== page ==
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Re: RC: Accident

In a message dated 12/05/1999 4:41:38 PM Pacific Standard Time, writes:

<< I had a horse that was continually sticking his head through the top two 
 rails on a gate, I figured he would quit when he got full grown, he didn't 
 I put chicken wire over the space attaching it on top and bottom.  Now I see 
 that may have prevented a serious accident.  I always thought he might get 
 caught if he got in a hurry to get out. >>

We once had a horse that had the habit of sticking his head through what is 
euphemistically called a "Lifetime gate" (lifetime of what, I'd like to 
know), a lightweight galvanized steel gate, to reach grass. Once, while he 
was in this act, he became startled by something and raised his head suddenly 
and violently, taking the gate off its lag bolt hangers. So here was a horse 
with an 8-foot gate hanging on his neck and he ran to the far end of his 
(mercifully) small paddock and cringed in the corner. I heard the ruckus, 
went out to help, assisted by a small scrappy Queensland Heeler and an 
obsessed Border Collie.  While threatening the Heeler with certain death in a 
firm but hushed voice, I persuaded the horse to stay quiet. He must have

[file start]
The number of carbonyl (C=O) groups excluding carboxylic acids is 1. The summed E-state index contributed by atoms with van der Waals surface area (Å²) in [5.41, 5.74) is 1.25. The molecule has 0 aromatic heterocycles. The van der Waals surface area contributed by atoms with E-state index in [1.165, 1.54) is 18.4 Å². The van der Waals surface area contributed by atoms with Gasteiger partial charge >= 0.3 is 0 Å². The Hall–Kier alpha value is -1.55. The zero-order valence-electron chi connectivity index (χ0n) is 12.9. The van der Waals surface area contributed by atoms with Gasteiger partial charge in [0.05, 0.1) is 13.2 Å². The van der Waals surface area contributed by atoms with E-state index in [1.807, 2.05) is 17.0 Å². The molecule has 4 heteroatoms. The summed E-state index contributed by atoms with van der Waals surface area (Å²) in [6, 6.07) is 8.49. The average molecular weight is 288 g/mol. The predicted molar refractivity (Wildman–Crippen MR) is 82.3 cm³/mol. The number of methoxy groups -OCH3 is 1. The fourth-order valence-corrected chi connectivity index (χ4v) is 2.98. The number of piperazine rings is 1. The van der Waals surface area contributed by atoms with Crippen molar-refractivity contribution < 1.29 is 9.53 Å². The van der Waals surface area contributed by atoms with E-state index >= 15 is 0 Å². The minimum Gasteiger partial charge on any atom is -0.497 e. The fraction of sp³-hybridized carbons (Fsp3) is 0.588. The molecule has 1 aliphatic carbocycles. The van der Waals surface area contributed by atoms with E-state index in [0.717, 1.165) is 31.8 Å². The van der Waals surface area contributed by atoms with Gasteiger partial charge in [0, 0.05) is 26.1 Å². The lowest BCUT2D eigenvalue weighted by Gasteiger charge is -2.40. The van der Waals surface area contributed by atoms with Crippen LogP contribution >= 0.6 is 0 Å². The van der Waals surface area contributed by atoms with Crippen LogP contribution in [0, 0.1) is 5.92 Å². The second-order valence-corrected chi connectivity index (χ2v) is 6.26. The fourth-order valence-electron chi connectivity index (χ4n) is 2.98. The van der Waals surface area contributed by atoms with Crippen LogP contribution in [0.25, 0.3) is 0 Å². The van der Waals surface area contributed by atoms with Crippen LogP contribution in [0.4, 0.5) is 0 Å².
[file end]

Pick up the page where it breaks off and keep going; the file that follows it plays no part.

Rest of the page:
realized that I was the only one who could get him out of this predicament. I 
walked quietly up to him, took gate in one hand and his head in the other and 
asked him to turn his head sideways so it would slip out through the slats of 
the gate. This worked successfully, whereupon he ran as far away from the 
gate as he could get in that paddock.  I promptly installed some mesh wire on 
the gate where it has been ever since. Moral to the story: either install 
mesh to prevent this, or hang the gate with lag bolts (shaped like an L when 
installed on the gate post) in opposing directions, the lower one facing up, 
the upper one facing down.  This episode, along with several others we've 
experienced, has proved to me that most of our Arabs are more sensible about 
trouble than some of the other breeds or grades that we have had in the past. 
We've had Arabs stand stock still and refuse to move if they inadvertently 
walked into hidden barbed wire. They waited patiently for us to rescue them. 
However, we also had a QH/TB gelding who was equally sensible about such 
matters. He once followed me through an escape door in a 2-horse trailer and 
was hung up by his ribs. His front feet were on the ground, his hind still in 
the trailer, and he was bound by his ribs in the frame of the escape door.  
My husband eased him past the ribs so he could breathe better, but then he 
was trapped by his hip bones.  There he stood, patiently, while we sent over 
to our business shop, 5 miles away, for an acetylene torch. We blindfolded 
him, shielded his side with a 1/4" sheet of plywood, and ran water from a 
garden hose on him, while my husband cut the metal frame of the doorway 
apart. When the horse realized he was free, he stepped quietly to the ground 
and stood there, trembling but not panicking. He was the most amazing horse 
I've ever seen.  What a mind!!


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